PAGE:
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Time and Again
by Clifford Simak
Copyright 1951, 235 pages hardcover

This is a very early Simak which is unlike his later works.  This is a ponderous treatise where it seems he was trying to impress his readers with his erudition. 

Asher Sutton went out into space to make contact with a mysterious planet.  He was presumed lost so everyone was pretty astonished when he made it back to Earth and doubly so because his ship had no power, no air, no food or water.  But Asher was in fine health; a situation that was becoming more challenging with the number of people who wanted to kill him.

There’s this book, you see.  A book that Asher was to write from notes he brought back from his visit to the mysterious planet.  The inhabitants of that planet were stranger than anything imagined and they picked Asher to be their messenger; although prophet might be more accurate.  But more than one person has already seen the book and they don’t want it written.  And, on top of all that, factions from the future are either protecting him so he can write the book or trying to persuade him to change what he’ll write, or kill him before he does. 

The book describes how destiny follows every single living creature in the universe; no one is special, everyone matters.  I gathered that if one understood that destiny sat on your shoulder and you could consciously consult it before making a decision, why then you’d make the best decisions of your life.  But I’m not actually sure of that; the prose was rather convoluted.  At the heart of the conflict are the androids.  Man made androids to do the dirty work – not a new idea – but marked them so they would remain property.  But these androids are not what we might expect today: made of organics maybe but with circuitry.  These androids appear to be test-tube babies but sterile.  Simak was very short on details of how they were grown but more than one reference implied they were identical to man except they weren’t born of a woman.  I don’t think he used the term android appropriately but perhaps in 1951 the concept wasn’t yet codified.  And certainly the idea of test tube babies was spectacularly visionary.  Those in power didn’t want the androids, or anyone else, to get the idea that their existence – their life – was just as important as any other life.  The “philosophy” of destiny also included all lifeforms down to the smallest but those didn’t threaten the status quo as proclaiming androids as human would do.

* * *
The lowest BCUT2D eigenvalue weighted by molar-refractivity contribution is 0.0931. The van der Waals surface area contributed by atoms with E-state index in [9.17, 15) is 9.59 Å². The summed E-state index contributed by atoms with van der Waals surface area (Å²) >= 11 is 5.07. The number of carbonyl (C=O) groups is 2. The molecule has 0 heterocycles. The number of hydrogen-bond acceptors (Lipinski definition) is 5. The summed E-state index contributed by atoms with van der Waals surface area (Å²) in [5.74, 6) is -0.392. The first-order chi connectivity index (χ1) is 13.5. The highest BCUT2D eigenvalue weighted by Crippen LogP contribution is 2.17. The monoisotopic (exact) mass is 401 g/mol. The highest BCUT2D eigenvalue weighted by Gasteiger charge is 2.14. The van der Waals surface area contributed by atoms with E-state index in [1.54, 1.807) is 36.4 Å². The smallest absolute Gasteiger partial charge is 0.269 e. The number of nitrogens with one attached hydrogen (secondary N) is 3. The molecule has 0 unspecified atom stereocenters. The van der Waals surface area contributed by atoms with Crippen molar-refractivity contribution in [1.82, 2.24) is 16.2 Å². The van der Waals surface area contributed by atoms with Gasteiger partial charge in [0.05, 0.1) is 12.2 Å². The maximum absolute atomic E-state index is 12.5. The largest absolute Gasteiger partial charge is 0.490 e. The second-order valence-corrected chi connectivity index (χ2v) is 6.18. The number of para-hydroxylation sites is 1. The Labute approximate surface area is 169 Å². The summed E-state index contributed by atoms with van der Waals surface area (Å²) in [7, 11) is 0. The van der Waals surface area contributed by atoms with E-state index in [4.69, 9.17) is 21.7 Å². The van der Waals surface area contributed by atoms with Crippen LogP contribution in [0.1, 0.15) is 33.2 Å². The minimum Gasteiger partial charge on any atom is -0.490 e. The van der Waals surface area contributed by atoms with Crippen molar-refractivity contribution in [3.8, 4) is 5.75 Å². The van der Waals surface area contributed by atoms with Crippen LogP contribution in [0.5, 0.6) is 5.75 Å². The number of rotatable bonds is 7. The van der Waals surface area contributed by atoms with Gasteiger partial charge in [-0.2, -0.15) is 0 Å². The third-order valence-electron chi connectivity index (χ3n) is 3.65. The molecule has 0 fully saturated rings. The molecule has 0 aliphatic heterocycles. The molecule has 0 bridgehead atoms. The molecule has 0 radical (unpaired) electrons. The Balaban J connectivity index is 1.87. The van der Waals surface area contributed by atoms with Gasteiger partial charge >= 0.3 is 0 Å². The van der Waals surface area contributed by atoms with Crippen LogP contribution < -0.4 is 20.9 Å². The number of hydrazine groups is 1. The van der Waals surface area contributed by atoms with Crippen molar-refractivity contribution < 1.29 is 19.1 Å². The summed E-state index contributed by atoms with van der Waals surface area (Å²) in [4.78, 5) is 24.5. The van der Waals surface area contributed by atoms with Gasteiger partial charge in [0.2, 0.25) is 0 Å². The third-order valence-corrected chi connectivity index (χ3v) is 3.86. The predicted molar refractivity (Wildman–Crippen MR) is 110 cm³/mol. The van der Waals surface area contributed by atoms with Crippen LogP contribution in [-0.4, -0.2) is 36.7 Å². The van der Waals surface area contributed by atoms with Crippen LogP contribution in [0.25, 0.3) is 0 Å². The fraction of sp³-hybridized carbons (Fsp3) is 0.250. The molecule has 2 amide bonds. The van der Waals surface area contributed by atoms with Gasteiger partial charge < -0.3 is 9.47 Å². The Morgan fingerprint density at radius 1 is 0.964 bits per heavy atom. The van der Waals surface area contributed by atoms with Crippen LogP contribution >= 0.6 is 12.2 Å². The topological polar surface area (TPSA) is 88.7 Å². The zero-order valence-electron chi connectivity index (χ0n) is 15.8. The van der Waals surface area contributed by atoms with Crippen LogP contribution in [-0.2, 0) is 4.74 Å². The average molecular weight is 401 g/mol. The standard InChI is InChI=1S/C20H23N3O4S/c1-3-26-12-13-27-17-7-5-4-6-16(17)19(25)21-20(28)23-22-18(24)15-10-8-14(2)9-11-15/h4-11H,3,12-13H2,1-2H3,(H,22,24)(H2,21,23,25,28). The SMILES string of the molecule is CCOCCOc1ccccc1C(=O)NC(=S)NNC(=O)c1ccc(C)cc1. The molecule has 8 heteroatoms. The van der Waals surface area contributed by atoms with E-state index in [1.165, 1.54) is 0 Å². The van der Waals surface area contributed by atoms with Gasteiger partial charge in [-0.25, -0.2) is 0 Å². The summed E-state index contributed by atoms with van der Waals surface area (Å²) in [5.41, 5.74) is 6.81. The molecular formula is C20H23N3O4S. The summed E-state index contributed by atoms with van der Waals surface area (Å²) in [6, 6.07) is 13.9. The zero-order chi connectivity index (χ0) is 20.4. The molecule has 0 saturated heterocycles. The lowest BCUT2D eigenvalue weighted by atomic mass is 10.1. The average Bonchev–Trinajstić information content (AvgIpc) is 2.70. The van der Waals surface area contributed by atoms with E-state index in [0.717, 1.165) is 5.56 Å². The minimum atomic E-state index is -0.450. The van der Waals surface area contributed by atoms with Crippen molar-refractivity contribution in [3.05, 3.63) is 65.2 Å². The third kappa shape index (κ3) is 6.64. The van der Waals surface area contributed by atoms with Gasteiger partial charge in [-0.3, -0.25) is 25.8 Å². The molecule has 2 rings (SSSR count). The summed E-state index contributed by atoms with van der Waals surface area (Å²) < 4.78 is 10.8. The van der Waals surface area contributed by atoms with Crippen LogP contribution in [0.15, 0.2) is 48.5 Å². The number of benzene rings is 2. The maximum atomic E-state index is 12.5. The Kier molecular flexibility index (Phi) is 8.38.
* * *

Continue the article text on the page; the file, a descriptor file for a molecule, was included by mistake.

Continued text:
So, the androids – in a secret league – want to ensure the book gets written, certain future factions want the book written but with the androids excluded and others didn’t want this destiny idea at all.  As Ash is tossed about in the story from one faction to another, he marvels over the idea that he already has a copy of the book that he hasn’t yet written and worries what impact it will have. 

Simak has always shown in his later works strong plotting and this story was, I think, a good beginning.  Thank the literary gods that he got better at it.  This plot was, on the surface, a very interesting idea and one that he used at least twice more that I can remember:  can a new philosophy significantly change mankind? And we see the beginnings of Simak’s tendency to put his characters into situations just to see how they react.  But the story was too ponderous and the prose too dense.  There was next to no character development, even of Asher. By the time I was halfway I simply wanted the story to be over.  I didn’t even care about the resolution.  Unless you are interested in writing a paper on Simak and want to track his evolution as a writer, you will want to skip this one.  ~~ Catherine Book

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